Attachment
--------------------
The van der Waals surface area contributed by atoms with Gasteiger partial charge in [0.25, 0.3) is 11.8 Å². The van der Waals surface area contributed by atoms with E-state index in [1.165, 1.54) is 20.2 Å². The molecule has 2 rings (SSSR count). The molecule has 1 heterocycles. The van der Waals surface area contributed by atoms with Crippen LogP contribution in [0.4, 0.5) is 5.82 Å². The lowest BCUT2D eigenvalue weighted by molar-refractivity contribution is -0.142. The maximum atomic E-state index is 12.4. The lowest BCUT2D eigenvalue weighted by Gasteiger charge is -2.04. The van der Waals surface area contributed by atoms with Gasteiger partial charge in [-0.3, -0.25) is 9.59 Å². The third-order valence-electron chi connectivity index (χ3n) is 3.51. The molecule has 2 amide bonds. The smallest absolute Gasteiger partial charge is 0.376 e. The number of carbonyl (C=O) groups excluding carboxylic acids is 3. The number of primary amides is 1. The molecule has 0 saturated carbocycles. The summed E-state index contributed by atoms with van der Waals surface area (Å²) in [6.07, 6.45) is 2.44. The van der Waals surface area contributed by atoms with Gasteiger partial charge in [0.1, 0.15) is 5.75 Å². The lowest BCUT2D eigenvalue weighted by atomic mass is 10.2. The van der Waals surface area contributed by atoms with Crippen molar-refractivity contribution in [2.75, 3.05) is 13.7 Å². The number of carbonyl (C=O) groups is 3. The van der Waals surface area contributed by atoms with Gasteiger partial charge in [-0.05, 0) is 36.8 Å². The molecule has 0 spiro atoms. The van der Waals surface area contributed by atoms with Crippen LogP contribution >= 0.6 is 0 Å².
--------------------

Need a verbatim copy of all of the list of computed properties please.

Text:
The van der Waals surface area contributed by atoms with Gasteiger partial charge in [0.25, 0.3) is 11.8 Å². The van der Waals surface area contributed by atoms with E-state index in [1.165, 1.54) is 20.2 Å². The molecule has 2 rings (SSSR count). The molecule has 1 heterocycles. The van der Waals surface area contributed by atoms with Crippen LogP contribution in [0.4, 0.5) is 5.82 Å². The lowest BCUT2D eigenvalue weighted by molar-refractivity contribution is -0.142. The maximum atomic E-state index is 12.4. The lowest BCUT2D eigenvalue weighted by Gasteiger charge is -2.04. The van der Waals surface area contributed by atoms with Gasteiger partial charge in [-0.3, -0.25) is 9.59 Å². The third-order valence-electron chi connectivity index (χ3n) is 3.51. The molecule has 2 amide bonds. The smallest absolute Gasteiger partial charge is 0.376 e. The number of carbonyl (C=O) groups excluding carboxylic acids is 3. The number of primary amides is 1. The molecule has 0 saturated carbocycles. The summed E-state index contributed by atoms with van der Waals surface area (Å²) in [6.07, 6.45) is 2.44. The van der Waals surface area contributed by atoms with Gasteiger partial charge in [0.1, 0.15) is 5.75 Å². The lowest BCUT2D eigenvalue weighted by atomic mass is 10.2. The van der Waals surface area contributed by atoms with Crippen molar-refractivity contribution in [2.75, 3.05) is 13.7 Å². The number of carbonyl (C=O) groups is 3. The van der Waals surface area contributed by atoms with Gasteiger partial charge in [-0.05, 0) is 36.8 Å². The molecule has 0 spiro atoms. The van der Waals surface area contributed by atoms with Crippen LogP contribution >= 0.6 is 0 Å².